Finally, the grey damp weather had cleared and I was greeted this morning by a ground frost, blue skies and sunshine. These are the type of day's that make winter special. So with uplifted spirits I headed to the Common only to find that every man and his dog had had the same idea. I have always known that the area by the main visitors car park is popular with dog walkers, joggers and families with kids, especially at weekends but today took it to a whole new level. The main car park, the car park opposite Cook's nursery and the one just past the Rush Pool were all full, as was the one by Poolands Farm. So with this in mind (and a grumble under my breath) I decided to spend my time down at Hillditch Pool & Coppice. Note to self: A sunny bank holiday is perhaps not the best time to pay a visit to the common.
On arriving at the pull in by Hillditch Pool I was immediately struck by how quiet it was. Not another car or person in sight. I could begin my mooching about and recording in peace! First thing that I noticed on my walk was a number of Holly leaves had the mines of the Holly Leaf Miner fly (Phytomyza ilicus). These mines are actually caused by the larva of the fly burrowing through the leaf and feeding on the leaf from on the inside.
Mines of the Holly Leaf Miner (Phytomyza ilicus)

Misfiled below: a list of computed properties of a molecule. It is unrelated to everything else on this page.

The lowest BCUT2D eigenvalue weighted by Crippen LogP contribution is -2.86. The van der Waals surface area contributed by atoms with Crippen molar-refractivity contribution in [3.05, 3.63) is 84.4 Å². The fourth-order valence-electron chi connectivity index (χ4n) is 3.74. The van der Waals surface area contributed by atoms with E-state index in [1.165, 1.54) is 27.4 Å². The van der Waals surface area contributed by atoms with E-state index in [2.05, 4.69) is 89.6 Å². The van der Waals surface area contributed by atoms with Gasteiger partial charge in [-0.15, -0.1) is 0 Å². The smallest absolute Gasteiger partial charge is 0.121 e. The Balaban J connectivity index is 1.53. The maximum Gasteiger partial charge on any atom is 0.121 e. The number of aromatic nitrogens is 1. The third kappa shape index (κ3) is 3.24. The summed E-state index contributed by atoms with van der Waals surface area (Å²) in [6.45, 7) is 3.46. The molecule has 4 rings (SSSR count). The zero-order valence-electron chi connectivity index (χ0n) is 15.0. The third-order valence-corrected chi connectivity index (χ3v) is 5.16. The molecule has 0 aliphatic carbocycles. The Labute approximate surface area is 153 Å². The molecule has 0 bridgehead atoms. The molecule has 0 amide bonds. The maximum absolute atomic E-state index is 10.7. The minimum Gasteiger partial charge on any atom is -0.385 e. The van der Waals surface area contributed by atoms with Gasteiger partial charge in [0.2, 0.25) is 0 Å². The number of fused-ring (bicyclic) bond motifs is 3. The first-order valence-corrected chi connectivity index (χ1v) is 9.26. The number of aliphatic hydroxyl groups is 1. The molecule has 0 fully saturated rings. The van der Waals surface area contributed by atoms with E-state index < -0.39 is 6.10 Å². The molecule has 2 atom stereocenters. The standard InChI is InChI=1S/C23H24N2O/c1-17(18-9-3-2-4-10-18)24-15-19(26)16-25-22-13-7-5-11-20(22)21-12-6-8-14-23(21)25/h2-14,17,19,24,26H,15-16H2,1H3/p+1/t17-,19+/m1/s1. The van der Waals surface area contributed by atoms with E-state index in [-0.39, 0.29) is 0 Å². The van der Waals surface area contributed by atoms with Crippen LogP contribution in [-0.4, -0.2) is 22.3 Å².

Also whilst I was at Hillditch I added a few more birds to my site year list with Pied Wagtail, Carrion Crow, Great Spotted Woodpecker and Green Woodpecker all welcome additions. In fact I was about to take a picture of the Green Woodpecker perched lovely on a fence post in the sunlight when it was flushed by a ♀ Sparrowhawk coming through. Shame about the missed photo opportunity but I will take a Sparrowhawk thank you very much! The only other new species of bird recorded today for the list were 4 Black-headed Gulls that flew over heading west and 5 Mallards that were on the pool.
Mole becomes an addition to the mammal list as there were some quite fresh mole hills along the patch next to the pool. Contrary to popular belief Moles do not hibernate in the winter but tend to excavate their burrows deeper below the level of the frozen ground.
As I was mooching about I came across a stunning Geulder Rose whose berries were looking radiant in the sunshine. All that was needed was for one of the Waxwings that are kicking about in the county to drop in for a feed. Sadly this didn't happen but one can live in hope! there's always the next time!
Berries of the Guelder Rose (Viburnum opulus)